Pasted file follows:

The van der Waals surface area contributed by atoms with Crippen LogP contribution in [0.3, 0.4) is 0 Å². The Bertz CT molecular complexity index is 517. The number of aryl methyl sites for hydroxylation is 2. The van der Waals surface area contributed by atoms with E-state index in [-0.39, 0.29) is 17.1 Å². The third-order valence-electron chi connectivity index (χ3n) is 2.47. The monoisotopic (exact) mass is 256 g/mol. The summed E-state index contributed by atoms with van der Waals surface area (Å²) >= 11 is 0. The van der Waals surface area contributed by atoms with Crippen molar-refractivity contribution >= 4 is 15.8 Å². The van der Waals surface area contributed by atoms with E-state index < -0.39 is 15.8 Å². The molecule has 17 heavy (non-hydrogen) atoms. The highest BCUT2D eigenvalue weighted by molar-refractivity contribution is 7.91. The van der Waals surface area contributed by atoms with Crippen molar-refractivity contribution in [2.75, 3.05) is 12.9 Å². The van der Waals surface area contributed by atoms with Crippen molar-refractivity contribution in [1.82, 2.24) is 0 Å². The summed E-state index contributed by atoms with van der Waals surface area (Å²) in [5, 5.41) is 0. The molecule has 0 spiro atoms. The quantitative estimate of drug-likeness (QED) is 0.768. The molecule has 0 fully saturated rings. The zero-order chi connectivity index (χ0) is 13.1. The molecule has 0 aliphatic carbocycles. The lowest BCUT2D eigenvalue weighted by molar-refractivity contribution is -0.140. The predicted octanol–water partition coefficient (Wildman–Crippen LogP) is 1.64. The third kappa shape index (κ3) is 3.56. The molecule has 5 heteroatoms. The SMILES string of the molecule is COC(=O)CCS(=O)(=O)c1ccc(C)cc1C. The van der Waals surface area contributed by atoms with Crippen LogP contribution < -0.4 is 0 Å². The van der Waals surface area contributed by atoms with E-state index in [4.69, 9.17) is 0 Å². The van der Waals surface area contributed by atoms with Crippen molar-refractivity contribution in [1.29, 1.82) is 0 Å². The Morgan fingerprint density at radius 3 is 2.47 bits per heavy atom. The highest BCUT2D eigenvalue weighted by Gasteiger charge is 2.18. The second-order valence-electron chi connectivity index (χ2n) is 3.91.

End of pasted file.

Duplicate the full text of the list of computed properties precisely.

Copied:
The van der Waals surface area contributed by atoms with Crippen LogP contribution in [0.3, 0.4) is 0 Å². The Bertz CT molecular complexity index is 517. The number of aryl methyl sites for hydroxylation is 2. The van der Waals surface area contributed by atoms with E-state index in [-0.39, 0.29) is 17.1 Å². The third-order valence-electron chi connectivity index (χ3n) is 2.47. The monoisotopic (exact) mass is 256 g/mol. The summed E-state index contributed by atoms with van der Waals surface area (Å²) >= 11 is 0. The van der Waals surface area contributed by atoms with Crippen molar-refractivity contribution >= 4 is 15.8 Å². The van der Waals surface area contributed by atoms with E-state index < -0.39 is 15.8 Å². The molecule has 17 heavy (non-hydrogen) atoms. The highest BCUT2D eigenvalue weighted by molar-refractivity contribution is 7.91. The van der Waals surface area contributed by atoms with Crippen molar-refractivity contribution in [2.75, 3.05) is 12.9 Å². The van der Waals surface area contributed by atoms with Crippen molar-refractivity contribution in [1.82, 2.24) is 0 Å². The summed E-state index contributed by atoms with van der Waals surface area (Å²) in [5, 5.41) is 0. The molecule has 0 spiro atoms. The quantitative estimate of drug-likeness (QED) is 0.768. The molecule has 0 fully saturated rings. The zero-order chi connectivity index (χ0) is 13.1. The molecule has 0 aliphatic carbocycles. The lowest BCUT2D eigenvalue weighted by molar-refractivity contribution is -0.140. The predicted octanol–water partition coefficient (Wildman–Crippen LogP) is 1.64. The third kappa shape index (κ3) is 3.56. The molecule has 5 heteroatoms. The SMILES string of the molecule is COC(=O)CCS(=O)(=O)c1ccc(C)cc1C. The van der Waals surface area contributed by atoms with Crippen LogP contribution < -0.4 is 0 Å². The van der Waals surface area contributed by atoms with E-state index in [4.69, 9.17) is 0 Å². The van der Waals surface area contributed by atoms with Crippen molar-refractivity contribution in [1.29, 1.82) is 0 Å². The Morgan fingerprint density at radius 3 is 2.47 bits per heavy atom. The highest BCUT2D eigenvalue weighted by Gasteiger charge is 2.18. The second-order valence-electron chi connectivity index (χ2n) is 3.91.